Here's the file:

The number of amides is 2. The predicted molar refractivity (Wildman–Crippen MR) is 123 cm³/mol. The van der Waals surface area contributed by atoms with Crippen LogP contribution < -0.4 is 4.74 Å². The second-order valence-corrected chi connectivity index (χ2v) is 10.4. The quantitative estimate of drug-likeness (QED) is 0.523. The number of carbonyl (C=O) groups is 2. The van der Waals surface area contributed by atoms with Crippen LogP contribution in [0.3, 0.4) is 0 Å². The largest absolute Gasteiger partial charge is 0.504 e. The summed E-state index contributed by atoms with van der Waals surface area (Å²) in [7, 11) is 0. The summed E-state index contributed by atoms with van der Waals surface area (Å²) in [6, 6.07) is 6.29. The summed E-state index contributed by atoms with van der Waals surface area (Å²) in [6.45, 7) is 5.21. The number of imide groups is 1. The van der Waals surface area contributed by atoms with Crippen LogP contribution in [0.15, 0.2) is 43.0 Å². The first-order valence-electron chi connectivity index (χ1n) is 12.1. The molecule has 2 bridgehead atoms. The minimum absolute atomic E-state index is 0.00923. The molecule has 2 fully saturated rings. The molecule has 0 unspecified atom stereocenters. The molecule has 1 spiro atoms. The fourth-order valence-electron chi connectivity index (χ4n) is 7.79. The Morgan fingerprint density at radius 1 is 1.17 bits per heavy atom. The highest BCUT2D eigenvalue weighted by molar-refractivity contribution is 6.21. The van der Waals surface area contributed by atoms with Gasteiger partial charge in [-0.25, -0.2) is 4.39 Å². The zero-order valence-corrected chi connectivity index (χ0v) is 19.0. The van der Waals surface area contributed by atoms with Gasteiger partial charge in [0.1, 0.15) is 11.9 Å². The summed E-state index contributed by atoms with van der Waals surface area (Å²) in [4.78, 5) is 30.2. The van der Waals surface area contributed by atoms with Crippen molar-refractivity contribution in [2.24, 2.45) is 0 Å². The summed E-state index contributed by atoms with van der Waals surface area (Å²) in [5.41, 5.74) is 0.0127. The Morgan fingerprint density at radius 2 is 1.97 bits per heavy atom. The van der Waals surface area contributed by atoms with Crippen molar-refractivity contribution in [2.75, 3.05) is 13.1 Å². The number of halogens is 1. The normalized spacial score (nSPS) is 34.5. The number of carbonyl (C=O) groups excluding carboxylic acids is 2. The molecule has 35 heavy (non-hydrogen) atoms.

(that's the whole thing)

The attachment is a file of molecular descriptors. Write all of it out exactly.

The number of amides is 2. The predicted molar refractivity (Wildman–Crippen MR) is 123 cm³/mol. The van der Waals surface area contributed by atoms with Crippen LogP contribution < -0.4 is 4.74 Å². The second-order valence-corrected chi connectivity index (χ2v) is 10.4. The quantitative estimate of drug-likeness (QED) is 0.523. The number of carbonyl (C=O) groups is 2. The van der Waals surface area contributed by atoms with Crippen LogP contribution in [0.3, 0.4) is 0 Å². The largest absolute Gasteiger partial charge is 0.504 e. The summed E-state index contributed by atoms with van der Waals surface area (Å²) in [7, 11) is 0. The summed E-state index contributed by atoms with van der Waals surface area (Å²) in [6, 6.07) is 6.29. The summed E-state index contributed by atoms with van der Waals surface area (Å²) in [6.45, 7) is 5.21. The number of imide groups is 1. The van der Waals surface area contributed by atoms with Crippen LogP contribution in [0.15, 0.2) is 43.0 Å². The first-order valence-electron chi connectivity index (χ1n) is 12.1. The molecule has 2 bridgehead atoms. The minimum absolute atomic E-state index is 0.00923. The molecule has 2 fully saturated rings. The molecule has 0 unspecified atom stereocenters. The molecule has 1 spiro atoms. The fourth-order valence-electron chi connectivity index (χ4n) is 7.79. The Morgan fingerprint density at radius 1 is 1.17 bits per heavy atom. The highest BCUT2D eigenvalue weighted by molar-refractivity contribution is 6.21. The van der Waals surface area contributed by atoms with Gasteiger partial charge in [-0.25, -0.2) is 4.39 Å². The zero-order valence-corrected chi connectivity index (χ0v) is 19.0. The van der Waals surface area contributed by atoms with Gasteiger partial charge in [0.1, 0.15) is 11.9 Å². The summed E-state index contributed by atoms with van der Waals surface area (Å²) in [4.78, 5) is 30.2. The van der Waals surface area contributed by atoms with Crippen molar-refractivity contribution in [2.24, 2.45) is 0 Å². The summed E-state index contributed by atoms with van der Waals surface area (Å²) in [5.41, 5.74) is 0.0127. The Morgan fingerprint density at radius 2 is 1.97 bits per heavy atom. The van der Waals surface area contributed by atoms with Crippen molar-refractivity contribution in [2.75, 3.05) is 13.1 Å². The number of halogens is 1. The normalized spacial score (nSPS) is 34.5. The number of carbonyl (C=O) groups excluding carboxylic acids is 2. The molecule has 35 heavy (non-hydrogen) atoms.